This can be accomplished by lining the inside of the cage with a non-conductive material like wood or Styrofoam.
Sheet metal is probably the most popular choice for EMP protection and if you have the means to procure it, this is certainly a good option to consider.
2. Metal Mesh
Another popular choice for EMP protection is superfine metal mesh. The key with using metal mesh is that it needs to have very small openings; very, very small! Otherwise the electromagnetic pulse will just pass right through the gaps.
Whatever mesh you plan on using must be tested before you commit to using it for EMP protection.
Compared to simple sheet metal, detailed above, mesh is a viable choice if chosen with care but can be more expensive and less reliable.
3. Metal Foam
A novel application of metal in the EMP protection role when greater structural strength is needed without an undue increase in weight is accomplished by metal foam.
Exactly what is sounds like, metal foam is metal that has a cellular structure throughout its volume composed of large, gas-filled pores.
Much of the time these materials look like a kitchen sponge but will be as hard as the metal they are made of and far lighter than a solid block of the same metal with same dimensions!
Assuming the pores of the foam are small and the thickness is adequate, it can provide EMP protection akin to the same metal in mesh or sheet form.
This is a great way to create larger enclosures that are strong enough to resist damage and remain stackable.
However, foamed metal materials suitable for EMP protection are usually expensive and difficult to come by, and so their use will probably be limited to the most well-off preppers or only for small, special applications.
4. EMF Shielding Fabric
An increasingly popular choice for luggage, purses, wallets, and other small-scale items designed to block card skimmers and other nefarious tech, EMF shielding fabric can also be effective as a Faraday cage for EMP defense.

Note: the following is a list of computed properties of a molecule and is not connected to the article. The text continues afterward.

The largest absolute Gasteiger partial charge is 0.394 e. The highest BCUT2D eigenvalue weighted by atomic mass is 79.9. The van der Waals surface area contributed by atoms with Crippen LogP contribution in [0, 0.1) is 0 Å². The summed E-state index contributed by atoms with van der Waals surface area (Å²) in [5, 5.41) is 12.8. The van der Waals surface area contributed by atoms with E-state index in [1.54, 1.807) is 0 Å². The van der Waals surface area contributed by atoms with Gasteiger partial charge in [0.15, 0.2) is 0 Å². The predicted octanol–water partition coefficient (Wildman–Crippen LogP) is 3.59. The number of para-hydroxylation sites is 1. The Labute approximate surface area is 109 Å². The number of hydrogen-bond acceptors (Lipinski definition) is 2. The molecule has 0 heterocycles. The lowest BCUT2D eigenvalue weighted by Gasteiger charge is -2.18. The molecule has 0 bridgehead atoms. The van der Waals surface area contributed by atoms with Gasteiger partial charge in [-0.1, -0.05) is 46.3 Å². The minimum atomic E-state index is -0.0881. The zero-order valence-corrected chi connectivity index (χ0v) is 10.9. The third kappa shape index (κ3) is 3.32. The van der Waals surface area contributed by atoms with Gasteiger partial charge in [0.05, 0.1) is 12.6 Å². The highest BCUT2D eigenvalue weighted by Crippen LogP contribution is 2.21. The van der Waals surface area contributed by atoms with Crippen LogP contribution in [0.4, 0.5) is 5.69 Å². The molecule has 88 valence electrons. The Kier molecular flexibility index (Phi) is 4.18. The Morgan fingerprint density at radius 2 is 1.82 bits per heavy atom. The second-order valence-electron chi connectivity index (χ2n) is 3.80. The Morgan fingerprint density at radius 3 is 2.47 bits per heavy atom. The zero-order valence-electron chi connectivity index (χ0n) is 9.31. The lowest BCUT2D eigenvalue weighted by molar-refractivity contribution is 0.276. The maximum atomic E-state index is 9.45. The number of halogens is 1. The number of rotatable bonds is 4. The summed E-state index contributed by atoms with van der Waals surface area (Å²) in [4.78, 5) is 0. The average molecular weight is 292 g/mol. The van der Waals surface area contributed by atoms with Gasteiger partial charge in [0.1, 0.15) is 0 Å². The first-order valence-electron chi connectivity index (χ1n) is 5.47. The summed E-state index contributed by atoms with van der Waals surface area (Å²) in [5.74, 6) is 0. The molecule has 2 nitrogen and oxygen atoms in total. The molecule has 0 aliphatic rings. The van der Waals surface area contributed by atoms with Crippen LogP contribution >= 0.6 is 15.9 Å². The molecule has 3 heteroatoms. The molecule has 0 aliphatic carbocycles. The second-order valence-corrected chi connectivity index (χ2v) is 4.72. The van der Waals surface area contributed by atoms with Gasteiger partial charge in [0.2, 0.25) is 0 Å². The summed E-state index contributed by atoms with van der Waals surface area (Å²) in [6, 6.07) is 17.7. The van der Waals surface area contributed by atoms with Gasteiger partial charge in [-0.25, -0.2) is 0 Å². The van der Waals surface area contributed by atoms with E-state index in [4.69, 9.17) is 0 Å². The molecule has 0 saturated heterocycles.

These fabrics are made with a mesh of finely woven metal fibers sewn into the fabric itself, and it serves as a flexible and reliable material that also happens to stop electromagnetic fields.
It can be used to craft a variety of containers for smaller items, or even into large covers for vehicles or generators.
Like all other materials, it has pros and cons. On the positive side, it is a relatively light and low-profile material that can be easily shaped and placed.
The downside is that you might be taking the manufacturer’s word on the density and quality of the protective elements and that the same elements might be damaged or degraded from use or carry, unknown to you.
Still, for specialty solutions EMF shielding fabric can be a good option.
No one’s first choice for EMP protection, even with a skeleton of steel rebar, solid concrete (or concrete-filled cinder blocks do present some impediment to EMPs when thick enough.
The rule of thumb is that the thicker the better, and you’ll need many feet of concrete to meaningfully reduce a potent EMP.
If you already have a proper underground bunker or you live in the middle of a massive concrete structure, it could possibly be enough to save your electronics. If you have any choice, though, depend on one of the options above.
Yes, even good, old dirt can stop an EMP- but you’ll need to be surrounded by many, many tons of the stuff! A few inches of topsoil won’t do the trick; you’ll need to be truly buried for this one to work.
It sounds foolhardy but consider the practical aspects: If you are on the far side of a large hill and the source of EMP does not have line-of-sight to you it could be enough to stop it.
Similarly, a shelter that is dug deep into a similar hill, mountain, or underground could present enough of a barrier.
No, you won’t be able to bury your electronics in the garden or toss them in a bag of potting soil and call it a Faraday cage, but you can still factor earth protection into your overall EMP readiness plan depending on your circumstances.
Tom Marlowe practically grew up with a gun in his hand, and has held all kinds of jobs in the gun industry: range safety, sales, instruction and consulting, Tom has the experience to help civilian shooters figure out what will work best for them.